The lax atmosphere means that it is now essentially possible to order up a baby, creating an emerging commercial market for surrogate babies that raises vexing ethical questions.

In some cases, parents must go through adoption proceedings to gain legal custody of the children. But even in those situations, the normal adoption review process is upended. In surrogacy, prospective parents with no genetic link often create their own baby first, then ask for legal approval, potentially leaving judges with little alternative. Some states allow prebirth orders that place the parents’ names on the birth certificates without any screening.

When disputes arise after the babies are born, the outcome can vary from state to state. In California, considered a friendly state for surrogacy, courts have upheld the validity of surrogacy contracts, meaning that the people who hire surrogates are very likely to keep the babies if a dispute arises.

But a statute in Michigan, where Ethan and Bridget were born, holds that surrogacy is contrary to public policy and that surrogacy agreements are unenforceable, giving the woman who gives birth a strong case if she decides to keep the babies.

A handful of other states have similar laws, according to an analysis by the Center for American Progress, a liberal research group.

About 10 states have laws that allow for surrogacy but impose restrictions; several of those states require at least one parent to have a genetic relationship to the baby. But the majority of states are silent on surrogacy, according to the analysis. Legal uncertainty in some states means that babies are sometimes left in limbo, their parentage left up to courts.

“When they go bad, it’s so sad,” said Mitzi Heineman, the Michigan broker who supplied Ms. Kehoe’s donor eggs. “You feel sorry for the baby. Who are the baby’s parents?”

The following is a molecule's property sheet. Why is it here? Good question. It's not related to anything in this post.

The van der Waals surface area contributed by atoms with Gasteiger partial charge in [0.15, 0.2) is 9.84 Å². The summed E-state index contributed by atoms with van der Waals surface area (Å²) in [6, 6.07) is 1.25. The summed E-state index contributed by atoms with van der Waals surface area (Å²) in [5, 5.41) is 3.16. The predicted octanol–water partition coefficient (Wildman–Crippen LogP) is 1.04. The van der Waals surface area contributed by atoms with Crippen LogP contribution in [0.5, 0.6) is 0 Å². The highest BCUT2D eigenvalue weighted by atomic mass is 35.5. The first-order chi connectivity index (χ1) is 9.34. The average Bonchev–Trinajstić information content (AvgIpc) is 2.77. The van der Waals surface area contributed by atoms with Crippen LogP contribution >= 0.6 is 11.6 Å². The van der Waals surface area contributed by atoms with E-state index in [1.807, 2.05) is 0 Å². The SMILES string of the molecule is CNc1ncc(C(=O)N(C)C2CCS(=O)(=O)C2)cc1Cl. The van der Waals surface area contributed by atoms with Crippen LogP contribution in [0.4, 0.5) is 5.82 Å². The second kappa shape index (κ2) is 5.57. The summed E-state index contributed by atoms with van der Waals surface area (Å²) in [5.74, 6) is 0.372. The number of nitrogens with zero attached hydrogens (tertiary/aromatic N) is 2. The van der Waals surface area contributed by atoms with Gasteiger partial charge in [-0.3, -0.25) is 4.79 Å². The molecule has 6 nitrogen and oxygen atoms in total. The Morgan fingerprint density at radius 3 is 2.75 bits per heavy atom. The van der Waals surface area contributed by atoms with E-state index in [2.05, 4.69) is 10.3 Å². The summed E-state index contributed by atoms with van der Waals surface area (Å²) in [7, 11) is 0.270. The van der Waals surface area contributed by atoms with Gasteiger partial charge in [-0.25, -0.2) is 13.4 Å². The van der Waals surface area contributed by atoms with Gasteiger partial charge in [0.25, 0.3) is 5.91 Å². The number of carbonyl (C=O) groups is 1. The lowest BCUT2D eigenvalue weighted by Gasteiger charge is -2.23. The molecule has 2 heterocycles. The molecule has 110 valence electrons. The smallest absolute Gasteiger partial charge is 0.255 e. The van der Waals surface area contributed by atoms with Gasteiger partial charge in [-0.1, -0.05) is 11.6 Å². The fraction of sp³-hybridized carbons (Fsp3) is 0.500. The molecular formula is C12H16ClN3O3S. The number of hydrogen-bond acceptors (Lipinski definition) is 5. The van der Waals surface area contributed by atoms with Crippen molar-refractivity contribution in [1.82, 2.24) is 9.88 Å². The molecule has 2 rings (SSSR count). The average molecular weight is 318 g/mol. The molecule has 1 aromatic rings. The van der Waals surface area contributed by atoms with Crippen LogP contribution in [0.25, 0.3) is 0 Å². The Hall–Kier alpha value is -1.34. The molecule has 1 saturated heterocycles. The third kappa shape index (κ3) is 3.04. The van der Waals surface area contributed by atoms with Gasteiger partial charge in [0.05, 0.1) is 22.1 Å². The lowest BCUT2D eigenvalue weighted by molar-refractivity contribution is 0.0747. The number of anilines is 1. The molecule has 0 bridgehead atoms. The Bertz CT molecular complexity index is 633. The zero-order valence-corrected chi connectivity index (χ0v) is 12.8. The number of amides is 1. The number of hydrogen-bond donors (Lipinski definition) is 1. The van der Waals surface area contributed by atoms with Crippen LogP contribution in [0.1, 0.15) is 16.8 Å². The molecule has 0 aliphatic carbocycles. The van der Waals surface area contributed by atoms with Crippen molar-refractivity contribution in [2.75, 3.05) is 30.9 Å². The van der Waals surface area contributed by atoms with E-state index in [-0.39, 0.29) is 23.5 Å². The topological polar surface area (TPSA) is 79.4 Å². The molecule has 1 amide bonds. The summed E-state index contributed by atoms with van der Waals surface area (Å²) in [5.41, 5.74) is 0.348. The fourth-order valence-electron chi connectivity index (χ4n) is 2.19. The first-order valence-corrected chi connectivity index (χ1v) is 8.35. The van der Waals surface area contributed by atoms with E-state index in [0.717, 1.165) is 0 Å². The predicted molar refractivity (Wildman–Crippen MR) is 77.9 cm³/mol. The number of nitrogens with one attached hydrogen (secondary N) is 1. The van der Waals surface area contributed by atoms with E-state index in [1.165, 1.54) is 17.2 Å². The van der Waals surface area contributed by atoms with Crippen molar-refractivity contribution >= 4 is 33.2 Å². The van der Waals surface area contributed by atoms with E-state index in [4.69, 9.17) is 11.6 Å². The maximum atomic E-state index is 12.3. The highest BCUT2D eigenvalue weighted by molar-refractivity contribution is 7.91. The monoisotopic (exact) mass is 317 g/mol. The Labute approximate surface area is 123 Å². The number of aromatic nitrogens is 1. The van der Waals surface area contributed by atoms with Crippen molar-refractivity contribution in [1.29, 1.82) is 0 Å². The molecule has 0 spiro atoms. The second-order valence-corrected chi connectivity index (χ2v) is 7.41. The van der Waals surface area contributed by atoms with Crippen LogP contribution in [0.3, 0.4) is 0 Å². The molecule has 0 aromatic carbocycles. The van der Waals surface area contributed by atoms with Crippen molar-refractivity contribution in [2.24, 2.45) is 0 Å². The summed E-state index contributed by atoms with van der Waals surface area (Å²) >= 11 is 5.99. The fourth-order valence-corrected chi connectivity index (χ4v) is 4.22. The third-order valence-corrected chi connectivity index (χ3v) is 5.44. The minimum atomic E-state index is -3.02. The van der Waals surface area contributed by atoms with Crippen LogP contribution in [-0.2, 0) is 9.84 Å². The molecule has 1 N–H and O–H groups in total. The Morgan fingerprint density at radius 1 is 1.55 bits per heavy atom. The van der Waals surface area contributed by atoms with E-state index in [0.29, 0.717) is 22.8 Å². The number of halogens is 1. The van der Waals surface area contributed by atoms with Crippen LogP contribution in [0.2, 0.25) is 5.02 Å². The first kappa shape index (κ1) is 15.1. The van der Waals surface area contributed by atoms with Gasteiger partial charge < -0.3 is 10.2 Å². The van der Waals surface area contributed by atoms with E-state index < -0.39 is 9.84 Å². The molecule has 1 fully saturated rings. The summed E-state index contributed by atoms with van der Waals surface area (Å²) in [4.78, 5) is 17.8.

Four-year-old twin girls in Union City, N.J., have lived under such uncertainty. Their short lives have included two tours in the foster care system.

New Jersey child welfare officials alleged earlier this year that the girls were neglected by Stephen Melinger, 62, who arranged their birth almost five years ago. In July, a New Jersey judge exonerated Mr. Melinger of those accusations. But the Supreme Court in Indiana, where the girls were born, recently ruled that his adoption of the twins was improperly executed and must be redone.

Fewer problems arise when the prospective parents have a genetic link to the offspring, lawyers who have handled such cases say. Gestational surrogacy frequently involves couples who can produce their own eggs and sperm, but in which the female partner cannot carry a baby.

Doctors say that when surrogacy arrangements go smoothly, they are very rewarding.

“It’s been unbelievably satisfying seeing these families grow that otherwise wouldn’t have,” said Dr. James Goldfarb, director of fertility services at the Cleveland Clinic and president of the Society for Assisted Reproductive Technology. Dr. Goldfarb was involved in one of the world’s first gestational surrogacies in 1986. Today, the Cleveland Clinic takes part in 8 to 10 such arrangements a year, he said.